Bee colonies in the United States have been dying off at a rapid pace, with numerous studies attributing the deaths to neonicotinoid class insecticides. The White House pollinator task force suggested numerous recommendations that failed to adequately address the protection of bees. The Environmental Protection Agency (EPA) released a new proposal last week intending to create “physical and temporal space” between bees and toxic pesticides.
EPA’s new rules contain only a temporary ban on applications of acutely bee-toxic pesticide products, including neonicotinoid class insecticides, during bloom and when a beekeeper is on site and under contract and does not address a long term solution. The EPA made one label change that removed the 48-hour rule exception, allowing foliar application of pesticides while honey bees were on the property, as long as bee keepers were given notice no less than 48 hours in advance.
The EPA has been criticized by environmental organizations for failing to take adequate measures to protect pollinators from neonicotinoid seed treatments, defined as seeds that have been coated in these harmful pesticides before planting. Planting of neonicotinoid treated seeds creates a toxic dust that can drift and harm non-target species in surrounding areas and has been blamed for milk weed plant eradication in the mid west areas. The organization has focused on short term temporary solutions rather than looking at the long term impact of pesticide contamination.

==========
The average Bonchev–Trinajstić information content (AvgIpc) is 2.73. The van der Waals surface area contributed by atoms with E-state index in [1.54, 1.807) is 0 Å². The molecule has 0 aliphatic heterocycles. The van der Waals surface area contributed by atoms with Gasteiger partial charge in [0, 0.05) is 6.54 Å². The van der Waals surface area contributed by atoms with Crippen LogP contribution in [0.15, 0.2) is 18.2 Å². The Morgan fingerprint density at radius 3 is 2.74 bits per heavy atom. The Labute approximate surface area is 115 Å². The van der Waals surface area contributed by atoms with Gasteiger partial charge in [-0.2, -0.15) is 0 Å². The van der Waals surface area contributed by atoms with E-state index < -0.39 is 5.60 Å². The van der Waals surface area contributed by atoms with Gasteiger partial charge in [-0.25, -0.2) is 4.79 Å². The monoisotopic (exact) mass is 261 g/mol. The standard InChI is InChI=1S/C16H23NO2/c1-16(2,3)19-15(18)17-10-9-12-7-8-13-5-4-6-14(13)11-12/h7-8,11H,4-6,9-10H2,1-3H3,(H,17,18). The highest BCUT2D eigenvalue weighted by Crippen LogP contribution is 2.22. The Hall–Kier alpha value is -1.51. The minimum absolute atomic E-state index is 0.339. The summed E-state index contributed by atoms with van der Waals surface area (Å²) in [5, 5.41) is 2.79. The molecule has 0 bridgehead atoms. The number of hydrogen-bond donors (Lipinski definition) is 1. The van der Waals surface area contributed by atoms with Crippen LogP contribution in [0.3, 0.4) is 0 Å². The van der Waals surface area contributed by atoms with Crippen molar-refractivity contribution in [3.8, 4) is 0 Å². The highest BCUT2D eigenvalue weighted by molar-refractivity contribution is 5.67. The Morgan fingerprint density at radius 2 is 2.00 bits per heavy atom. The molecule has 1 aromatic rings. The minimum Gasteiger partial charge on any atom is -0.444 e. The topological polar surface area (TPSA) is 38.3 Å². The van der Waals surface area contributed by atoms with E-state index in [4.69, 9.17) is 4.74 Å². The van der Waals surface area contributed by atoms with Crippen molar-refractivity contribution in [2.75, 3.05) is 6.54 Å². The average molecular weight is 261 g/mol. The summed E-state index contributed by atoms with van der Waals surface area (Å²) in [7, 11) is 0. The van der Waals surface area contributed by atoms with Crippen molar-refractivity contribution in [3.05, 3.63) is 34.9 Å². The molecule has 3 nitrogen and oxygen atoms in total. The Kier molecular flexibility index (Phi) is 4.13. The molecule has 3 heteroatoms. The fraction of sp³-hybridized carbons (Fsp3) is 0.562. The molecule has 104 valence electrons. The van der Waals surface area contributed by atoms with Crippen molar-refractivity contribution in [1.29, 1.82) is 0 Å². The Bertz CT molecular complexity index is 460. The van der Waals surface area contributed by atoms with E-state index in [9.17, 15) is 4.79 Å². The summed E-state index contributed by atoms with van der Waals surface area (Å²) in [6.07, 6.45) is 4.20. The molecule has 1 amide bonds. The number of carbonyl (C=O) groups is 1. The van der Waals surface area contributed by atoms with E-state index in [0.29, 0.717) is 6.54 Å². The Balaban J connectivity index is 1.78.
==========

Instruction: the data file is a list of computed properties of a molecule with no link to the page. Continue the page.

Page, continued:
The proposed restrictions would apply to all products that have:
Liquid or dust formulations as applied;
Foliar use (applying pesticides directly to crop leaves) directions for use on crops; and
Active ingredients that have been determined via testing to have high toxicity for bees (less than 11 micrograms per bee).
The Public may comment on the EPA’s recommendations until the 29th of June 2015: http://www.regulations.gov/#!documentDetail;D=EPA-HQ-OPP-2014-0818-0003